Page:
The other half of the film deals with Niemann not fulfilling his promises to either his assistant or to Larry Talbot, the Wolfman, who he thaws out along with the Frankenstein monster as, it turns out, the flood which engulfed the castle at the end of Frankenstein Meets The Wolfman merely washed them into a cave system under the castle where they were frozen solid for many years. Niemann has promised Larry a brand new brain for his help which, frankly, makes a lot less sense to me than just putting his current brain into a new body but, yeah, I’m not a scientist so what do I know about such things?
Anyway, as usual, things go wrong but, astonishingly, even though the Frankenstein monster and Lon Chaney in his human form share a couple of shots, the Wolfman incarnation doesn’t share screen time with the monster... so there’s not even a big showdown between these two like there was in a the previous installment. So, at the end of this one we have Dracula back as a skeleton, the Wolfman dead by a silver bullet (again, it’s only a temporary fix) and the Frankenstein monster engulfed by quicksand in much the same way that Kharis the mummy had sunk into a swamp the same year in The Mummy’s Ghost (reviewed here).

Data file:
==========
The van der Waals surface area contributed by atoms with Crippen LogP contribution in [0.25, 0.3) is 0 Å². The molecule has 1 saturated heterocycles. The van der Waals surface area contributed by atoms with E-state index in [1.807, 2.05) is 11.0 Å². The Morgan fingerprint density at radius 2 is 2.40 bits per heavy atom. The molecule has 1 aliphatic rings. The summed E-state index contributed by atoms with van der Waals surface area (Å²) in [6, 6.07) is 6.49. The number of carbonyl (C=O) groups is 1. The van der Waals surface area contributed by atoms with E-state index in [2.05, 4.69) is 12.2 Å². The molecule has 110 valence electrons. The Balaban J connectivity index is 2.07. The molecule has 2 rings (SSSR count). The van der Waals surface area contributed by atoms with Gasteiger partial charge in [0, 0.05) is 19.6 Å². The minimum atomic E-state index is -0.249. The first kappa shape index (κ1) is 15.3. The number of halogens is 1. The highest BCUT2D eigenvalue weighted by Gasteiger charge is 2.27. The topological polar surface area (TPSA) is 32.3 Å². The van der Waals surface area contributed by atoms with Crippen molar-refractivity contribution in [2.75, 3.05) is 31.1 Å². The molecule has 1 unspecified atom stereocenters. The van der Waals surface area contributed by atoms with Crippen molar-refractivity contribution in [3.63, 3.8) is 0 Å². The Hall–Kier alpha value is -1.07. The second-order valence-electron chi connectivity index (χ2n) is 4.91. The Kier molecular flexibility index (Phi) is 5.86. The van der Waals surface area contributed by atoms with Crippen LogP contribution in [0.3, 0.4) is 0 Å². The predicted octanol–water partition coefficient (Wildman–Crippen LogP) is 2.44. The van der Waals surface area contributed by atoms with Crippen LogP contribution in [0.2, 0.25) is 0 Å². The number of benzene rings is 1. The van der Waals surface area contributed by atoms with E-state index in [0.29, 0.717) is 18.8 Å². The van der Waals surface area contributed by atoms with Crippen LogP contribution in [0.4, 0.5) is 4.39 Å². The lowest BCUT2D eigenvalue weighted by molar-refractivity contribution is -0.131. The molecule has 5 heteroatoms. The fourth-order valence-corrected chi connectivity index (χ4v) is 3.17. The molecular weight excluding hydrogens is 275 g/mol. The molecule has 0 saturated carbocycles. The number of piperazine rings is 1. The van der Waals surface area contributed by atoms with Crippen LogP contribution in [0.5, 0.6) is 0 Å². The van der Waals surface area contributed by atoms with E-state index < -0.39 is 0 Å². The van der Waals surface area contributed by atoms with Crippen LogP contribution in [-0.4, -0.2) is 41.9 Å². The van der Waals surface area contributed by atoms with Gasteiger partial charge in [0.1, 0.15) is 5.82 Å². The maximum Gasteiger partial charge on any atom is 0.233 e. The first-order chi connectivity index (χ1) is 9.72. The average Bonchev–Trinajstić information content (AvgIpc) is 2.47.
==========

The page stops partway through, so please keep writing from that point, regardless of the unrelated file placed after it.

But, despite all this, the movie is rather well made and quite entertaining. Kenton seems to have an eye for the design and lighting of these things and there are some nice compositions which lead the eye into the centre of the frame quite a lot. Also some great scenes shot through vertical bars of windows and fences (and sometimes both) which make an impression... not to mention the placement of people at different heights to balance out the shots. And, of course, Hans J. Salter’s score does the usual thing and gives it the kind of music one always associates with these Universal monster pictures.
Admittedly, it’s a disappointment that at least two of the monsters don’t actually meet up properly in this one but these characters would all share the screen two more times for this era of Universal horrors and so, their time would come. House Of Frankenstein is one of the better B-movies of this era and a pleasure to watch every now and again... even if it features neither Frankenstein (it just features his more famous monster) nor, you know, his house. Essential viewing for admirers of these franchises, though, for sure.
Thursday, 16 September 2021
House Of Frankenstein
Labels: Anne Gwynne, Erle C. Kenton, George Zucco, Glenn Strange, Hans J. Salter, horror, House Of Frankenstein, J. Carrol Naish, John Carradine, Lionel Atwill, Lon Chaney Jr, Sig Ruman, Universal Monsters